Panellists at roundtable workshop on women leadership have challenged women to take advantage of leadership opportunities and prove their mettle in the role.
This, they argued, was important to defeat the many stereotypes against women who rise to decision making levels, inspire the next generation and bridge the gender inequality gap in the country.
Organised by the Merian Institute for Advanced Studies in Africa (MIASA), in collaboration with the German Historical Institute Paris (GHIP) and the Centre for Gender Studies and Advocacy (CEGENSA) of the University of Ghana, the workshop had panelists including Professor Awo Mana Asiedu, a Senior Lecturer at the School of Performing Arts, Dr Doris Akyere Boateng, Senior Lecturer at the Department of Social Work and Dr Jenny Mbaye, a Lecturer in Creative Studies at the University of London.
It brought together early and mid-career female academics from universities and research institutes across the African continent to discuss challenges and opportunities for women in academia.
Speaking on the theme; “Female Academic Careers in Africa: Positioning and preparing oneself for Leadership in Academia,” Prof. Asiedu, encouraged women in academia to be strong-minded and self-confident in their capabilities.
“A lot of things begin from our minds, what you think you are what you become, so I think as women we need to work on our self-confidence because sometimes, we hold back because we think we might fail. I think we need to change that mindset and believe in our abilities as women,” she said.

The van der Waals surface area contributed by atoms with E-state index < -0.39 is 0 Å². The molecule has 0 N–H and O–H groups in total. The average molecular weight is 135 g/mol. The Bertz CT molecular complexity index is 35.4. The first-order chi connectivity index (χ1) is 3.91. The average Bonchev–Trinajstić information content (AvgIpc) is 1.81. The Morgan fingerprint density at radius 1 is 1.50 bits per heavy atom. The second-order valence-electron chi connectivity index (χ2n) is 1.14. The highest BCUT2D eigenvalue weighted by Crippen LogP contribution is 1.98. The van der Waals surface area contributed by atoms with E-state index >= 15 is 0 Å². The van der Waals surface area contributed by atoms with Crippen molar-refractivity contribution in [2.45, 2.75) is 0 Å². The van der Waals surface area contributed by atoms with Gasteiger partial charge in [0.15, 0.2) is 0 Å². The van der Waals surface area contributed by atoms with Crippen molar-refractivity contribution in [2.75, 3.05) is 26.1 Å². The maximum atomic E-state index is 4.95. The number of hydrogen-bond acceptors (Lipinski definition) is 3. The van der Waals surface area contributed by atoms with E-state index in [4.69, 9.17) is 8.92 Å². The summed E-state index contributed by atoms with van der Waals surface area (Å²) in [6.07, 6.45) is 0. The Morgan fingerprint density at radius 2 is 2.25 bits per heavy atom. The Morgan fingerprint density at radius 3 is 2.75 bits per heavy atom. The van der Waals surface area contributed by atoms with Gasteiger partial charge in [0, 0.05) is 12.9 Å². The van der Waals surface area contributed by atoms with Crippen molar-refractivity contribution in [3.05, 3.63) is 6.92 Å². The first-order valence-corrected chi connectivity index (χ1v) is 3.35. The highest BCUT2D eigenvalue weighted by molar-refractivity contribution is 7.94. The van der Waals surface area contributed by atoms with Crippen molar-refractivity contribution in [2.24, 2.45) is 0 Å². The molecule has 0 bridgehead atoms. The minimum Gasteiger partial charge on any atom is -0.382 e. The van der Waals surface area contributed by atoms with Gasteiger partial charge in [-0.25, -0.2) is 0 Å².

Admitting challenges including patriarchal entrenchment, university hierarchies, societal and domestic responsibilities which often militated against the career progression of women, the Senior Lecturer advised women to create “a good work-life balance that allows you to proper in your research and academic.”
Prof. Asiedu advised management of educational institutions to create an inclusive work environment to allow females to thrive in their career, while being able to voice out their concerns and ideas to become great leaders.
In her submission, Dr Boateng advised women not to be ‘superhuman’ in their quest to meet all demands of them saying; “do the best you can, learn to collaborate, seek help where you cannot perform and position yourself to be relevant in your field of interest.”
“Find your rhythm, you cannot do everything or please everyone. Plan your time such that you can find space to publish your papers and propel your career forward,” she urged.
The Deputy German Ambassador to Ghana, Sivine Flaklene, called for increased investment in the training of women to improve their self-esteem so that they can take on more challenges in their careers
BY ABIGAIL ANNOH
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